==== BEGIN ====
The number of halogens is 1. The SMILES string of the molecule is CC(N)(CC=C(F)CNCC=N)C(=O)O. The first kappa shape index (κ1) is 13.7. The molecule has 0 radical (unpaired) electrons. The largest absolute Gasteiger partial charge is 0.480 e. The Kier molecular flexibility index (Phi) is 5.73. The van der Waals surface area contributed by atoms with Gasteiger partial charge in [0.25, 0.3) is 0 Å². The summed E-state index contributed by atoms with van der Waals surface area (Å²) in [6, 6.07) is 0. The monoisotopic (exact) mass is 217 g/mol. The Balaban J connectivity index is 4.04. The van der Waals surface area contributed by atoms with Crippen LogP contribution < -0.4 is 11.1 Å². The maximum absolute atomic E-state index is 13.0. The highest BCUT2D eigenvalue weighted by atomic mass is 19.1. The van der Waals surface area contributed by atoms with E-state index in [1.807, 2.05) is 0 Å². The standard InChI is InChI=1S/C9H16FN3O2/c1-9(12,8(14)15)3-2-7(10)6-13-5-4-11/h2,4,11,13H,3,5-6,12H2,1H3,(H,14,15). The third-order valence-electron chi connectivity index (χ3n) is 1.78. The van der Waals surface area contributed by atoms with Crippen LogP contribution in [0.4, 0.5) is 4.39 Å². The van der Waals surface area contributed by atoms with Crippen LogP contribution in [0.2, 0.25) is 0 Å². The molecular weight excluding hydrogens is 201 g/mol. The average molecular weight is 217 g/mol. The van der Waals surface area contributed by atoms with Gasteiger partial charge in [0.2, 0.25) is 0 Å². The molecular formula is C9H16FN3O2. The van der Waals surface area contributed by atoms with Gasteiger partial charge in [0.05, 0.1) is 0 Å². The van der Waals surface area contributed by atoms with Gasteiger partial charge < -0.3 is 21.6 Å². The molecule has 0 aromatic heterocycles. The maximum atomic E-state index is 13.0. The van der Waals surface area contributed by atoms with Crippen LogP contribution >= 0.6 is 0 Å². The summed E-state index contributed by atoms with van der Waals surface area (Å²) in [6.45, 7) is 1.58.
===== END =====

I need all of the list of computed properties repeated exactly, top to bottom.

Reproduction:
The number of halogens is 1. The SMILES string of the molecule is CC(N)(CC=C(F)CNCC=N)C(=O)O. The first kappa shape index (κ1) is 13.7. The molecule has 0 radical (unpaired) electrons. The largest absolute Gasteiger partial charge is 0.480 e. The Kier molecular flexibility index (Phi) is 5.73. The van der Waals surface area contributed by atoms with Gasteiger partial charge in [0.25, 0.3) is 0 Å². The summed E-state index contributed by atoms with van der Waals surface area (Å²) in [6, 6.07) is 0. The monoisotopic (exact) mass is 217 g/mol. The Balaban J connectivity index is 4.04. The van der Waals surface area contributed by atoms with Crippen LogP contribution < -0.4 is 11.1 Å². The maximum absolute atomic E-state index is 13.0. The highest BCUT2D eigenvalue weighted by atomic mass is 19.1. The van der Waals surface area contributed by atoms with E-state index in [1.807, 2.05) is 0 Å². The standard InChI is InChI=1S/C9H16FN3O2/c1-9(12,8(14)15)3-2-7(10)6-13-5-4-11/h2,4,11,13H,3,5-6,12H2,1H3,(H,14,15). The third-order valence-electron chi connectivity index (χ3n) is 1.78. The van der Waals surface area contributed by atoms with Crippen LogP contribution in [0.4, 0.5) is 4.39 Å². The van der Waals surface area contributed by atoms with Crippen LogP contribution in [0.2, 0.25) is 0 Å². The molecular weight excluding hydrogens is 201 g/mol. The average molecular weight is 217 g/mol. The van der Waals surface area contributed by atoms with Gasteiger partial charge in [0.2, 0.25) is 0 Å². The molecular formula is C9H16FN3O2. The van der Waals surface area contributed by atoms with Gasteiger partial charge in [0.05, 0.1) is 0 Å². The van der Waals surface area contributed by atoms with Gasteiger partial charge < -0.3 is 21.6 Å². The molecule has 0 aromatic heterocycles. The maximum atomic E-state index is 13.0. The van der Waals surface area contributed by atoms with Crippen LogP contribution >= 0.6 is 0 Å². The summed E-state index contributed by atoms with van der Waals surface area (Å²) in [6.45, 7) is 1.58.